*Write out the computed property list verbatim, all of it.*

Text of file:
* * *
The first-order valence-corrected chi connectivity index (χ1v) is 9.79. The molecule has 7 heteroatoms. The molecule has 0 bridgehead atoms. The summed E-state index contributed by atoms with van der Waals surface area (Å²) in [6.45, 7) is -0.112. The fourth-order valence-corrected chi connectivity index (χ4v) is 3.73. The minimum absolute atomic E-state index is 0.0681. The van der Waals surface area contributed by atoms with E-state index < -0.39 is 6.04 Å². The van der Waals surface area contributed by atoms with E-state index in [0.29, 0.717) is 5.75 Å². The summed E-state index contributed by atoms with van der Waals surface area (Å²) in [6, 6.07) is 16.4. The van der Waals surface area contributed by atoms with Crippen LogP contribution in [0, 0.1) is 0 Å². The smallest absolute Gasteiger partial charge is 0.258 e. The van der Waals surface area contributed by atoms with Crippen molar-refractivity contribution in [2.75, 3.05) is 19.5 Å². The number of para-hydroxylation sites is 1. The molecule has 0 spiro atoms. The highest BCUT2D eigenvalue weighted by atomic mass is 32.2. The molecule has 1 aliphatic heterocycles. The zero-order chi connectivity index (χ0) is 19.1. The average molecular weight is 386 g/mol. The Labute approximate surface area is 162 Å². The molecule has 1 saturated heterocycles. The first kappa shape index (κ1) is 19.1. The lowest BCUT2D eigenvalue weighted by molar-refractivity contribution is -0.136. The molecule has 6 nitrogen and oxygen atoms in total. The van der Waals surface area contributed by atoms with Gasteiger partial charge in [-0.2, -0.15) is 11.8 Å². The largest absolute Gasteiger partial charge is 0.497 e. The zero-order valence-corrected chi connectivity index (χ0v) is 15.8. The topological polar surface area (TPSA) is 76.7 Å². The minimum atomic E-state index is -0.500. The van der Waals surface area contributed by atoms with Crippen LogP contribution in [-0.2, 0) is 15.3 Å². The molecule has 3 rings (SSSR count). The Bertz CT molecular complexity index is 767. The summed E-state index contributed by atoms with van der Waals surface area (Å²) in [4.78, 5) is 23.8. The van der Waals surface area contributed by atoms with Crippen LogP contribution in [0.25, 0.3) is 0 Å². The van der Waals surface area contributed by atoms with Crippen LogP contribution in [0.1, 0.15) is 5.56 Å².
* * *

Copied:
The first-order valence-corrected chi connectivity index (χ1v) is 9.79. The molecule has 7 heteroatoms. The molecule has 0 bridgehead atoms. The summed E-state index contributed by atoms with van der Waals surface area (Å²) in [6.45, 7) is -0.112. The fourth-order valence-corrected chi connectivity index (χ4v) is 3.73. The minimum absolute atomic E-state index is 0.0681. The van der Waals surface area contributed by atoms with E-state index < -0.39 is 6.04 Å². The van der Waals surface area contributed by atoms with E-state index in [0.29, 0.717) is 5.75 Å². The summed E-state index contributed by atoms with van der Waals surface area (Å²) in [6, 6.07) is 16.4. The van der Waals surface area contributed by atoms with Crippen LogP contribution in [0, 0.1) is 0 Å². The smallest absolute Gasteiger partial charge is 0.258 e. The van der Waals surface area contributed by atoms with Crippen molar-refractivity contribution in [2.75, 3.05) is 19.5 Å². The number of para-hydroxylation sites is 1. The molecule has 0 spiro atoms. The highest BCUT2D eigenvalue weighted by atomic mass is 32.2. The molecule has 1 aliphatic heterocycles. The zero-order chi connectivity index (χ0) is 19.1. The average molecular weight is 386 g/mol. The Labute approximate surface area is 162 Å². The molecule has 1 saturated heterocycles. The first kappa shape index (κ1) is 19.1. The lowest BCUT2D eigenvalue weighted by molar-refractivity contribution is -0.136. The molecule has 6 nitrogen and oxygen atoms in total. The van der Waals surface area contributed by atoms with Gasteiger partial charge in [-0.2, -0.15) is 11.8 Å². The largest absolute Gasteiger partial charge is 0.497 e. The zero-order valence-corrected chi connectivity index (χ0v) is 15.8. The topological polar surface area (TPSA) is 76.7 Å². The minimum atomic E-state index is -0.500. The van der Waals surface area contributed by atoms with Crippen LogP contribution in [-0.2, 0) is 15.3 Å². The molecule has 3 rings (SSSR count). The Bertz CT molecular complexity index is 767. The summed E-state index contributed by atoms with van der Waals surface area (Å²) in [4.78, 5) is 23.8. The van der Waals surface area contributed by atoms with Crippen LogP contribution in [0.25, 0.3) is 0 Å². The van der Waals surface area contributed by atoms with Crippen LogP contribution in [0.1, 0.15) is 5.56 Å².